6. The structure as claimed in claim 5, in which the fluid discharge means coextensive with the trailing edge of said streamlined housing comprises a narrow interrupted discharge slot extending the length of the trailing edge and said slot being curved to form a series of undulations extending on opposite sides of a plane of symmetry containing the theoretical trailing edge of the streamlined housing whereby portions of the discharge sheet are alternately deflected on opposite sides of said last-named plane of symmetry.

7. The structure as claimed in claim 5, in which the fluid discharge means coextensive with the trailing edge of said streamlined housing comprises three groups of orifices one group permitting discharge parallel with a plane of symmetry of said streamlined housing passing through the trailing edge thereof, a second group adapted to discharge slightly to the right from said last-named plane of symmetry andthe third group discharging slightly to the left of the plane of discharge of the first group, the orifices of the first group each having an orifice of the second and third groups positioned on opposite sides thereof.

8. The structure as claimed in claim 5, in which the fluid discharge means coextensive with the trailing edge of said streamlined housing comprises a plurality of orifices adapt-ed to discharge fluid in a common plane forming the longitudinal plane of symmetry of said streamlined housing, and means associated with each of said orifices to impart a lateral deflection to the discharge therefrom and the direction of lateral deflection alternating successively in proceeding from one orifice to the next in a row.

9. 'In a thrust augmenting device of the character described, a duct having a continuous flow channel therethrough and having a convergent inlet section communicating with the ambient atmosphere, a mixing section and a divergent diffuser section, said sections being arranged in series, a plurality of nozzles adapted to be connected to a source of primary fluid under pressure and discharging high velocity fluid jets adjacent the entrance of said inlet section and inducing a secondary flow into said inlet section to mix with the primary -fluid jets, the total cross-sectional area of the nozzles being of the order of ten percent of the cross-sectional area of the duct mixing section, the length of the duct mixing section being less than the hydraulic diameter of the mixing section and the number of primary fluid jets being at least ten or lmore per square foot of mixing section cross-sectional area.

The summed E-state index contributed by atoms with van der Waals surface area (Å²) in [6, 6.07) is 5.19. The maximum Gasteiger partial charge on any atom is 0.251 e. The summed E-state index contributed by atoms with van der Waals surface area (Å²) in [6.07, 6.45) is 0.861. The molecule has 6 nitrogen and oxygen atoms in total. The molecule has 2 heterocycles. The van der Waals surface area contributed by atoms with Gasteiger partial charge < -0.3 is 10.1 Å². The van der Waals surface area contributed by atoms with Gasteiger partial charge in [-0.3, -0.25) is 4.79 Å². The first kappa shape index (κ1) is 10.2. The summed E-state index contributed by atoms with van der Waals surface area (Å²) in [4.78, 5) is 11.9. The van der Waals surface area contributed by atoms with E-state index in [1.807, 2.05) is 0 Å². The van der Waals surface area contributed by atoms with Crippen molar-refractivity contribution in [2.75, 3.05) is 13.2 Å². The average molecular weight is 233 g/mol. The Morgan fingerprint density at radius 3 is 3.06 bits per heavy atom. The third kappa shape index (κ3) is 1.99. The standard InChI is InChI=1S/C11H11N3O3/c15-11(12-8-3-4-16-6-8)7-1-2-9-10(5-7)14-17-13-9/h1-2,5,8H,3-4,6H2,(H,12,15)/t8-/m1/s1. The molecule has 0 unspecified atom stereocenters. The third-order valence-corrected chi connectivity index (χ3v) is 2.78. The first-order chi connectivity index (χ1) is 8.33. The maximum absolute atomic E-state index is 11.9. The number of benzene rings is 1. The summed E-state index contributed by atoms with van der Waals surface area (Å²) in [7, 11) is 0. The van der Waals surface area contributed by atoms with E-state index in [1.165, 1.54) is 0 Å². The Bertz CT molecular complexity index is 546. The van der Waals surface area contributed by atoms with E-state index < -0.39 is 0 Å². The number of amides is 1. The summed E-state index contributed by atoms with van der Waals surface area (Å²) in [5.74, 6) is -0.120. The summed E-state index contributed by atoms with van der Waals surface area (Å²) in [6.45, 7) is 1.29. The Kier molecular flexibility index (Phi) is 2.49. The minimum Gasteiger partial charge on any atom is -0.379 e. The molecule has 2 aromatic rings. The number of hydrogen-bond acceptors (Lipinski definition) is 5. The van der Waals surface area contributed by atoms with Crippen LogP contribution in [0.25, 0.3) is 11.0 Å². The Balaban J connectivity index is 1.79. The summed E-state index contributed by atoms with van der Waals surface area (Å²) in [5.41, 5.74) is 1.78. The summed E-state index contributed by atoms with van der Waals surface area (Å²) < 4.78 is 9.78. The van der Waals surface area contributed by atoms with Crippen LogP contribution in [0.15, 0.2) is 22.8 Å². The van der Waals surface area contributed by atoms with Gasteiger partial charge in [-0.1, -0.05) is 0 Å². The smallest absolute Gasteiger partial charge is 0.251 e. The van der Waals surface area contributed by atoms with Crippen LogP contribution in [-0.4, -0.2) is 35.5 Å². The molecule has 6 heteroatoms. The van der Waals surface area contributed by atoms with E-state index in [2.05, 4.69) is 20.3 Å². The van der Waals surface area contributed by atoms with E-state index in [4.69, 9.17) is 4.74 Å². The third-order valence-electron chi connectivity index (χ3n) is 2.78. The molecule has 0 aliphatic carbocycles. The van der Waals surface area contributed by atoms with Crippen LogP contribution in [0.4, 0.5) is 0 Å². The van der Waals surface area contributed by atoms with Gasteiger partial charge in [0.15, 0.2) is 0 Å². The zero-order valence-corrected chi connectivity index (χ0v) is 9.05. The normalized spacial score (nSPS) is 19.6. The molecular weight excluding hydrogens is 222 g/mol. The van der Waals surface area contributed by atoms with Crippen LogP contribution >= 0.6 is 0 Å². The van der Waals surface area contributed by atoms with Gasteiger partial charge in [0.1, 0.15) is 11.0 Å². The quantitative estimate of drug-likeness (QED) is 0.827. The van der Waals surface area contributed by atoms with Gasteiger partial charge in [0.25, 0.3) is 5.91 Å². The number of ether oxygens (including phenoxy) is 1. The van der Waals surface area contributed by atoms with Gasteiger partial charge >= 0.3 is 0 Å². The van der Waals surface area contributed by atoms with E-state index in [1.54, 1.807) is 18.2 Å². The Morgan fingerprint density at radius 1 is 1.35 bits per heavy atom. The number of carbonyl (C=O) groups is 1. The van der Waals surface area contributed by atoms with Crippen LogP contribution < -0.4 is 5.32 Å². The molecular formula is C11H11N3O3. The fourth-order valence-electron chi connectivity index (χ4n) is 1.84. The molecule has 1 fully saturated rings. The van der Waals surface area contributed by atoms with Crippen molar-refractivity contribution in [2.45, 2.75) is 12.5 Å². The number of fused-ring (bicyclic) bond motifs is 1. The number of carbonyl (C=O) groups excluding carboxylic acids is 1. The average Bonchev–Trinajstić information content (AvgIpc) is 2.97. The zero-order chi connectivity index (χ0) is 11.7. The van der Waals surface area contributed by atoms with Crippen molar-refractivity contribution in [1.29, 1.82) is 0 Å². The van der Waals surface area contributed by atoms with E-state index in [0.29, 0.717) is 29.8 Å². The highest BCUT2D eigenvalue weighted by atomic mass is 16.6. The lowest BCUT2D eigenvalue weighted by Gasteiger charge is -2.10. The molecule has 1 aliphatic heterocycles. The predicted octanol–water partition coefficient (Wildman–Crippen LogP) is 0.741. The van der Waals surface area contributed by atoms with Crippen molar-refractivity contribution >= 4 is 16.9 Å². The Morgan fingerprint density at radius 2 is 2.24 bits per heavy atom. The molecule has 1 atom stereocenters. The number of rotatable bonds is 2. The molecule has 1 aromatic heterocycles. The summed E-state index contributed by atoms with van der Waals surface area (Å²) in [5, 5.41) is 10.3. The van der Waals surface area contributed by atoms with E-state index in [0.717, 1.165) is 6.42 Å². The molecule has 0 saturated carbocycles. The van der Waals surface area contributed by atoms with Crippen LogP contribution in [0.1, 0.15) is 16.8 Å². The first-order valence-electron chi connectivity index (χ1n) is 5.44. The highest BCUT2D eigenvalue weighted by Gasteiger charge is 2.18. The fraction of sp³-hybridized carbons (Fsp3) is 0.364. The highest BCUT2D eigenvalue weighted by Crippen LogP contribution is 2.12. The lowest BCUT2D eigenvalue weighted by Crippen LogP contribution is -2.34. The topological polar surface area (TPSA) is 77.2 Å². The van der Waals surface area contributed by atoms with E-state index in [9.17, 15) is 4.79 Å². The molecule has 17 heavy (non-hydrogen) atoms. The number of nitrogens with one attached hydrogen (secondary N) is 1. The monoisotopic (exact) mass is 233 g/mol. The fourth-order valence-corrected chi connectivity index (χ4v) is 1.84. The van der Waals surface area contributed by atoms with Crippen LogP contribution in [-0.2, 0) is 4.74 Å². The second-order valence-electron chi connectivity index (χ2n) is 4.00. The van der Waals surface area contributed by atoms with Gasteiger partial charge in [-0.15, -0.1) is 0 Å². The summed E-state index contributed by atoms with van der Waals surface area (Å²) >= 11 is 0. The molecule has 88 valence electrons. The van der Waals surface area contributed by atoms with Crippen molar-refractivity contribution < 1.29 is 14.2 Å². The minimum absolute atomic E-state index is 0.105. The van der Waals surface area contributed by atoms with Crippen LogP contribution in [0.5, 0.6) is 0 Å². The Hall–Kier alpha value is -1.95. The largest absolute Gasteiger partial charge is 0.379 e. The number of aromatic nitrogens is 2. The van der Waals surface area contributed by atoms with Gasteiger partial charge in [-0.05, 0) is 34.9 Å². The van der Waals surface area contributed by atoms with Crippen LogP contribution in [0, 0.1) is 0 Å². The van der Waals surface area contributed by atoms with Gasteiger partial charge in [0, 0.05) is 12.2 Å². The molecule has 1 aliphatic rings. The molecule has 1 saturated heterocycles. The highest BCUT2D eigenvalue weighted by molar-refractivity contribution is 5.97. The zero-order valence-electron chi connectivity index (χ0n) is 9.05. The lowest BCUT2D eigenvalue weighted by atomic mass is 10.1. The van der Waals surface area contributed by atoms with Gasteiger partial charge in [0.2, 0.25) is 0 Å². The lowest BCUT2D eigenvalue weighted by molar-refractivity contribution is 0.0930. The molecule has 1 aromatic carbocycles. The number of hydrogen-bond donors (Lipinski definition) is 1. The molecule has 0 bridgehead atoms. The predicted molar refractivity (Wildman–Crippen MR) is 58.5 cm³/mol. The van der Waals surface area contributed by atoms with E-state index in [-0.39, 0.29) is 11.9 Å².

10. In a thrust augmentation device of the character described, a main duct having an inlet section, a mixing section and a diffuser section said sections being connected in series to form a Iflow section said sections being connected in series to form a flow channel therethrough, said inlet section communicating with the ambient atmosphere, a plurality of nozzles being adapted to be connected to a source of primary fluid under pressure and discharging high velocity fluid jets adjacent the entrance of said inlet section, secondary ducts within the inlet section of said main duct said secondary ducts each having a convergent inlet section communicating ldirectly With the inlet section of the main duct, a central mixing section, and a divergent diffuser section communicating directly with the mixing section of said main duct, each of said secondary ducts having its inlet positioned to treceive the jet discharge of primary dluid from at least one of said plurality of nozzles whereby the jet stream of primary fluid causes an induction of' secondary fluid flow through the inlet of said main duct to said main duct mixing section and also into the inlet of each of said secondary ducts to mix with the primary jet fluid therein and the mixed fluid flow discharged from the diffuser section of each secondary duct flowing into the main 9 10 duct mixing section for further mixing with the flow of 2,491,610 12/ 1949 Goddard 239-433 XR secondary induced fluid flow therein the final mixed ow 3,396,538 8/ 1968 Wetherbee 60-264 XR in the mixing section of said main duct flowing into and expanding in said main duct diiuser section. M. HENSON WOOD, IR., Prlmary Examiner References Cited 5 G. A. CHURCH, Ass1stant Exammer UNITED STATES PATENTS U.s. c1. Xn. 1,362,997 12/1920 Koleron 239-265.17 60462 264-

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US3623668 *Feb 19, 1970Nov 30, 1971Gen ElectricWash manifold
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US3690102 *Oct 29, 1970Sep 12, 1972Pont Anthony A DuEjector ram jet engine
US3712065 *Dec 4, 1970Jan 23, 1973Clevepak CorpAntipollution exhaust system for an internal combustion engine
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US3834834 *Mar 7, 1973Sep 10, 1974Us Air ForceCompact high thrust augmentation ejector system
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Classifications
U.S. Classification239/265.17, 416/20.00R, 60/264, 60/262, 417/179, 15/409
International ClassificationF04F5/46, F04F5/00, F02C7/057, F02K1/00, F02K1/36, F02C7/04
Cooperative ClassificationF04F5/466, F02K1/36, F02C7/057
European ClassificationF02C7/057, F02K1/36, F04F5/46P